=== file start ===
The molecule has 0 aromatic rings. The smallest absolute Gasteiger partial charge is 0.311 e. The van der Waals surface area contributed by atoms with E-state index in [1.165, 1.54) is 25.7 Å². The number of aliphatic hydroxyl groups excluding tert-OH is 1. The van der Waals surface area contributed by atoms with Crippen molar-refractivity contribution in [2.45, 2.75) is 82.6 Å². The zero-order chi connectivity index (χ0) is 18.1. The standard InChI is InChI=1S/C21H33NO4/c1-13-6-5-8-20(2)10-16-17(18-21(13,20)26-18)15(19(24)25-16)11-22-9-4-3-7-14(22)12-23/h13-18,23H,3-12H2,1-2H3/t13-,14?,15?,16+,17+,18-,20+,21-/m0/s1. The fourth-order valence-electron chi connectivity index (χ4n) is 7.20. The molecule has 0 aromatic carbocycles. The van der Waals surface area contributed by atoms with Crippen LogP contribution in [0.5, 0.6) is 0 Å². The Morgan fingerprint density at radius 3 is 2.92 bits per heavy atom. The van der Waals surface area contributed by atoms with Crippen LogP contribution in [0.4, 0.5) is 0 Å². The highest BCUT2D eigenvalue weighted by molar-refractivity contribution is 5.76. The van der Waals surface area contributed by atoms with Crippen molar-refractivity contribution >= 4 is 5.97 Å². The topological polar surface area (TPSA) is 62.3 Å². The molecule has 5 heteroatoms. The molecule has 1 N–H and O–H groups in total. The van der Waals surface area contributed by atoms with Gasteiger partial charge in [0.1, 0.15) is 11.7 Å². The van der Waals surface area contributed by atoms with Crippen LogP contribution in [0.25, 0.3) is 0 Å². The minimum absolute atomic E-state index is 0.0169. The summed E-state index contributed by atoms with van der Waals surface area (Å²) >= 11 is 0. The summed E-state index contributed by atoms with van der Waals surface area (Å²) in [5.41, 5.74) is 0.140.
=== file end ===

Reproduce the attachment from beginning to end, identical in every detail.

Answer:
The molecule has 0 aromatic rings. The smallest absolute Gasteiger partial charge is 0.311 e. The van der Waals surface area contributed by atoms with E-state index in [1.165, 1.54) is 25.7 Å². The number of aliphatic hydroxyl groups excluding tert-OH is 1. The van der Waals surface area contributed by atoms with Crippen molar-refractivity contribution in [2.45, 2.75) is 82.6 Å². The zero-order chi connectivity index (χ0) is 18.1. The standard InChI is InChI=1S/C21H33NO4/c1-13-6-5-8-20(2)10-16-17(18-21(13,20)26-18)15(19(24)25-16)11-22-9-4-3-7-14(22)12-23/h13-18,23H,3-12H2,1-2H3/t13-,14?,15?,16+,17+,18-,20+,21-/m0/s1. The fourth-order valence-electron chi connectivity index (χ4n) is 7.20. The molecule has 0 aromatic carbocycles. The van der Waals surface area contributed by atoms with Crippen LogP contribution in [0.5, 0.6) is 0 Å². The Morgan fingerprint density at radius 3 is 2.92 bits per heavy atom. The van der Waals surface area contributed by atoms with Crippen LogP contribution in [0.4, 0.5) is 0 Å². The highest BCUT2D eigenvalue weighted by molar-refractivity contribution is 5.76. The van der Waals surface area contributed by atoms with Crippen molar-refractivity contribution >= 4 is 5.97 Å². The topological polar surface area (TPSA) is 62.3 Å². The molecule has 5 heteroatoms. The molecule has 1 N–H and O–H groups in total. The van der Waals surface area contributed by atoms with Gasteiger partial charge in [0.1, 0.15) is 11.7 Å². The van der Waals surface area contributed by atoms with Crippen LogP contribution in [0.25, 0.3) is 0 Å². The minimum absolute atomic E-state index is 0.0169. The summed E-state index contributed by atoms with van der Waals surface area (Å²) >= 11 is 0. The summed E-state index contributed by atoms with van der Waals surface area (Å²) in [5.41, 5.74) is 0.140.